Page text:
Can cinema ever be truly apolitical?

FULL ARTICLE

By Leah Martindale, Film & TV Editor

With Brexit, General Elections, and political campaigning every way we turn, many turn to the solace of fiction for political respite. The question often arises, however, as to whether cinema can ever really be removed from politics. I am here to argue that yes, it can.

Frankly, I’m unsure how much I agree with this stance.

Politics is imbued intrinsically in all of my favourite cinematic pieces, from the overt to the surreal. Despite this, I refuse to believe that all films are political, as there are some films that to me simply do not deserve this accolade. There are films that are so far from what we recognise as art, or cinema, that to me they can hardly be seen as political if they aren’t even films.

Of course, there are many films which are made to be political. From the American political KKK promo-piece The Birth of a Nation (1915) to the British immigrant romance Last Resort (1986), cinema has been used throughout history to propagate political agendas. However, it feels fallacious to pretend every film ever made has a political agenda.

Is Clueless (1995) a comment on 20th century gender/class interactions or a fun adaptation of Austen's Emma? | IMDb / Paramount

There are nine Fast and Furious films, including Fast & Furious Presents: Hobbs & Shaw (2019), and apparently another - Fast and Furious 9 (due for release in 2020) - just wrapped. The basic premise of The Fast and the Furious (2001) follows the late Paul Walker as police officer Brian O’Conner who wages an internal struggle between his love for the law and his newfound obsession with street racing.

Basically life-changing politics, right…?

| Cinema can never truly be 'apolitical'

Of course, there are political stances to be taken on the film: O’Conner is a white American police officer, a position of debatable moral standing according to many. The film centres around a hobby that is destroying the planet one car at a time - an issue impossible to ignore in today’s political climate - if you’ll pardon the pun. The representation of women in the films is shoddy, to put it lightly, with objectification rife.

When people are putting vast efforts into making their films make points, statements, changes to the world, it feels offensive to me to cast everything in the same light.

Fair enough, there are politics that can be ascribed to the film. Is that fair, though? You can assign politics to anything. Is Clueless (1995) a commentary on gender and class intersections in late 20th Century America? Or, more honestly, is it a fun adaptation of the 1815 novel Emma with sex, fashion, and a ‘totally buggin’ vernacular to boot.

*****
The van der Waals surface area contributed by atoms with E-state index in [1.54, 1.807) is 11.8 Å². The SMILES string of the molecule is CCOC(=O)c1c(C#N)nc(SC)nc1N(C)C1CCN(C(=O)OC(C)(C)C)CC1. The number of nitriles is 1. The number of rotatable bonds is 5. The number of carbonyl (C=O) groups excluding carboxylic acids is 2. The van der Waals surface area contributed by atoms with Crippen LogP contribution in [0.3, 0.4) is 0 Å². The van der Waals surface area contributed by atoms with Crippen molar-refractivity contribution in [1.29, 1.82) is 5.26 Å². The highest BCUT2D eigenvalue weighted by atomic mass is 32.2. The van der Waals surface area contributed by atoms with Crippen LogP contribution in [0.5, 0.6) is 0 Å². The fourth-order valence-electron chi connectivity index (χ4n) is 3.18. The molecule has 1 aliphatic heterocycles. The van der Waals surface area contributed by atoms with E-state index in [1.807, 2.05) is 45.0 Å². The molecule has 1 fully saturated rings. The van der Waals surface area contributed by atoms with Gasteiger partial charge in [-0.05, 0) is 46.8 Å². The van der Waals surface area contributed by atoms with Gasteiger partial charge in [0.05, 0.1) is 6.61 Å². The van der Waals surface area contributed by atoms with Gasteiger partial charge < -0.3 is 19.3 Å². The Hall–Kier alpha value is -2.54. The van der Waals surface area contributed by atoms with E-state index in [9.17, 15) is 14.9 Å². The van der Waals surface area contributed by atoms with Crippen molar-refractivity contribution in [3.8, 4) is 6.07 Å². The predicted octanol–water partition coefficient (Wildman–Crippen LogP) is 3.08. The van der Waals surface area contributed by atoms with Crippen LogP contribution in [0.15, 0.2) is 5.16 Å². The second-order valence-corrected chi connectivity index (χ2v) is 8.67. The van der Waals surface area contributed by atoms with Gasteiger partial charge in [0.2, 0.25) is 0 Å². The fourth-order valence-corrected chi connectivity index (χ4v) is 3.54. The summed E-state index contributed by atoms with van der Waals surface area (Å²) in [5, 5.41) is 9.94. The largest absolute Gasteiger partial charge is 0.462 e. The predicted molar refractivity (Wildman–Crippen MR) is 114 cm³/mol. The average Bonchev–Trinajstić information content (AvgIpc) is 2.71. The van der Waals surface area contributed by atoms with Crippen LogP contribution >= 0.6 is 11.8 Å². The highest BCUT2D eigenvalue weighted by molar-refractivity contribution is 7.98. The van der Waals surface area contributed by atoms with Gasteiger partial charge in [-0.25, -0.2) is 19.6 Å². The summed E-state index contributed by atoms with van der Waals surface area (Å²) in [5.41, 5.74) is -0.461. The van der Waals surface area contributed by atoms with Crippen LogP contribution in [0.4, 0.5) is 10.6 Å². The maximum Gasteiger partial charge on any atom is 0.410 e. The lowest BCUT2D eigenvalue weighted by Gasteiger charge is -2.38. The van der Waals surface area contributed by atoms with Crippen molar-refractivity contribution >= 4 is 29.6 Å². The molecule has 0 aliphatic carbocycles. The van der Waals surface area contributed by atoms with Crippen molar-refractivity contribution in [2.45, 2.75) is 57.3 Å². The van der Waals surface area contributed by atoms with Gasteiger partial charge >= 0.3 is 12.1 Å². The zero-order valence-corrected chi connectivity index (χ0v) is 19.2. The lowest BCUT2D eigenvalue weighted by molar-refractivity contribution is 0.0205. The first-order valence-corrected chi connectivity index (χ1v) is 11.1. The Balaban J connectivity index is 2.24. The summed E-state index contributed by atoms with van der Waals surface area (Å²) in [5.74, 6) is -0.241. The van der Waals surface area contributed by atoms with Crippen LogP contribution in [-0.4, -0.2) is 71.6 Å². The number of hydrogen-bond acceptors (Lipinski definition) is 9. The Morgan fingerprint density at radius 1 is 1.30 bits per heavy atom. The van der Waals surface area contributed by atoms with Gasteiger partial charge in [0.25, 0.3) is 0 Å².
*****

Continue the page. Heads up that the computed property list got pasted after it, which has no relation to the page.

Troll 2 (1990) has gained fame as one of the best ever bad films, but can it be considered apolitical? | IMDb / Filmirage

If we are just willing to ascribe politics to anything, then there is no point in political cinema. There are films that barely scrape the bar as films, let alone political films. Troll 2 (1990), Sharknado (2013), Sex Lives of the Potato Men (2004)... there are countless films considered such genuine tripe that they are hardly worth watching.

How can we say with straight faces that these films have inherent political compasses when they hardly have narratives?

There are films that are so far from what we recognise as art, or cinema, that to me they can hardly be seen as political if they aren’t even films.

Films like Baby Geniuses (1999) and Superbabies: Baby Geniuses 2 (2004) may appear on the surface to have some inklings of political nous, with a plot centred around media moguls and code-cracking - even if that code is baby-talk - but truly barely hit the marks of basic filmmaking practices.

When we argue the basic political foundation of cinema, we cannot pretend that the true bottom-of-the-barrel pieces of ‘art’ permeating cinema history deserve to be ascribed political bases.

If all films are political, does that detract from the consistently powerful work by directors such as Spike Lee? IMDb / Getty images

When there are films actively attempting to make political statements, and directors - like my personal favourite, Spike Lee - who have made waves in politics through their cinema, I am of the personal opinion that not all films are political.

| Stuck in the loop? Political satire to escape the election bubble

When people are putting vast efforts into making their films make points, statements, changes to the world, it feels offensive to me to cast everything in the same light.

Lots of films have political implications, and politics is near impossible to extract from a whole hoard of films. Just as every action we do has a butterfly effect that changes our personal futures and political presents, every film we see is in some way influenced by the politics of its production - but that doesn’t make them political.

And that’s okay.

Featured - IMDb / Universal Pictures


Do you think all films are political in some way? Let us know!

AUTHOR

Leah Martindale

Part-time Film & Television MA student; full-time Instagram storier, and ABBA enthusiast; amateur film critic. Can always be found writing from bed.